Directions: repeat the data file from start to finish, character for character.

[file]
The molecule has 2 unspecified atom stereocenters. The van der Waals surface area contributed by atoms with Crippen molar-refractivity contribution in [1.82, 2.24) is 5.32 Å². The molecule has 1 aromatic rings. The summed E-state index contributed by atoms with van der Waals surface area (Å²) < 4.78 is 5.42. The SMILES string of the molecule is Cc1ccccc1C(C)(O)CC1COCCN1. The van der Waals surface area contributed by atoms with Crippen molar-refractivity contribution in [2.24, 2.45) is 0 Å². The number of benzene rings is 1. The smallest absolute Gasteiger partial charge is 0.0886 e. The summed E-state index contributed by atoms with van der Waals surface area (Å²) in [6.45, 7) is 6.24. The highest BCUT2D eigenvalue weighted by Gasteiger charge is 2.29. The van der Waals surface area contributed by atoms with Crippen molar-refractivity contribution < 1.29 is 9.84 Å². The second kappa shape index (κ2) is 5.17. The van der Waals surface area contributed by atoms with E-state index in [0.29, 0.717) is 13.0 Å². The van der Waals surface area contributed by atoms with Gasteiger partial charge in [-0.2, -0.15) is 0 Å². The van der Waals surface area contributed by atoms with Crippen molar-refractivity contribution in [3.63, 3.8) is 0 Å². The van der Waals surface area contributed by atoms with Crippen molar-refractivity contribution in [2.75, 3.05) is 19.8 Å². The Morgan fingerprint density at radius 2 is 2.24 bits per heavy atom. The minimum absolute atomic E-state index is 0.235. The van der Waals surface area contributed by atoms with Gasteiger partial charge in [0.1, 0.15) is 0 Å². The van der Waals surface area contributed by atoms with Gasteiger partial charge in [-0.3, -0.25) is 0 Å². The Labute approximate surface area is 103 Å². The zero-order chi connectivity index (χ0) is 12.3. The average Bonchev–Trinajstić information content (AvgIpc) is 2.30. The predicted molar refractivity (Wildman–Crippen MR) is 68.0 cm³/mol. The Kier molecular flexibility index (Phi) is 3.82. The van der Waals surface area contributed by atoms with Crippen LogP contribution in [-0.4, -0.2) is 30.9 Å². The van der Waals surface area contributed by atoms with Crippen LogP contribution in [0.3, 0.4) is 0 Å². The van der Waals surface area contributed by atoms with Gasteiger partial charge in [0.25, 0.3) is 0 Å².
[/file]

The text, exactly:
The molecule has 2 unspecified atom stereocenters. The van der Waals surface area contributed by atoms with Crippen molar-refractivity contribution in [1.82, 2.24) is 5.32 Å². The molecule has 1 aromatic rings. The summed E-state index contributed by atoms with van der Waals surface area (Å²) < 4.78 is 5.42. The SMILES string of the molecule is Cc1ccccc1C(C)(O)CC1COCCN1. The van der Waals surface area contributed by atoms with Crippen molar-refractivity contribution in [2.24, 2.45) is 0 Å². The number of benzene rings is 1. The smallest absolute Gasteiger partial charge is 0.0886 e. The summed E-state index contributed by atoms with van der Waals surface area (Å²) in [6.45, 7) is 6.24. The highest BCUT2D eigenvalue weighted by Gasteiger charge is 2.29. The van der Waals surface area contributed by atoms with Crippen molar-refractivity contribution < 1.29 is 9.84 Å². The second kappa shape index (κ2) is 5.17. The van der Waals surface area contributed by atoms with E-state index in [0.29, 0.717) is 13.0 Å². The van der Waals surface area contributed by atoms with Gasteiger partial charge in [-0.2, -0.15) is 0 Å². The van der Waals surface area contributed by atoms with Crippen molar-refractivity contribution in [3.63, 3.8) is 0 Å². The van der Waals surface area contributed by atoms with Crippen molar-refractivity contribution in [2.75, 3.05) is 19.8 Å². The Morgan fingerprint density at radius 2 is 2.24 bits per heavy atom. The minimum absolute atomic E-state index is 0.235. The van der Waals surface area contributed by atoms with Gasteiger partial charge in [0.1, 0.15) is 0 Å². The van der Waals surface area contributed by atoms with Gasteiger partial charge in [-0.3, -0.25) is 0 Å². The Labute approximate surface area is 103 Å². The zero-order chi connectivity index (χ0) is 12.3. The average Bonchev–Trinajstić information content (AvgIpc) is 2.30. The predicted molar refractivity (Wildman–Crippen MR) is 68.0 cm³/mol. The Kier molecular flexibility index (Phi) is 3.82. The van der Waals surface area contributed by atoms with Crippen LogP contribution in [-0.4, -0.2) is 30.9 Å². The van der Waals surface area contributed by atoms with Crippen LogP contribution in [0.3, 0.4) is 0 Å². The van der Waals surface area contributed by atoms with Gasteiger partial charge in [0.25, 0.3) is 0 Å².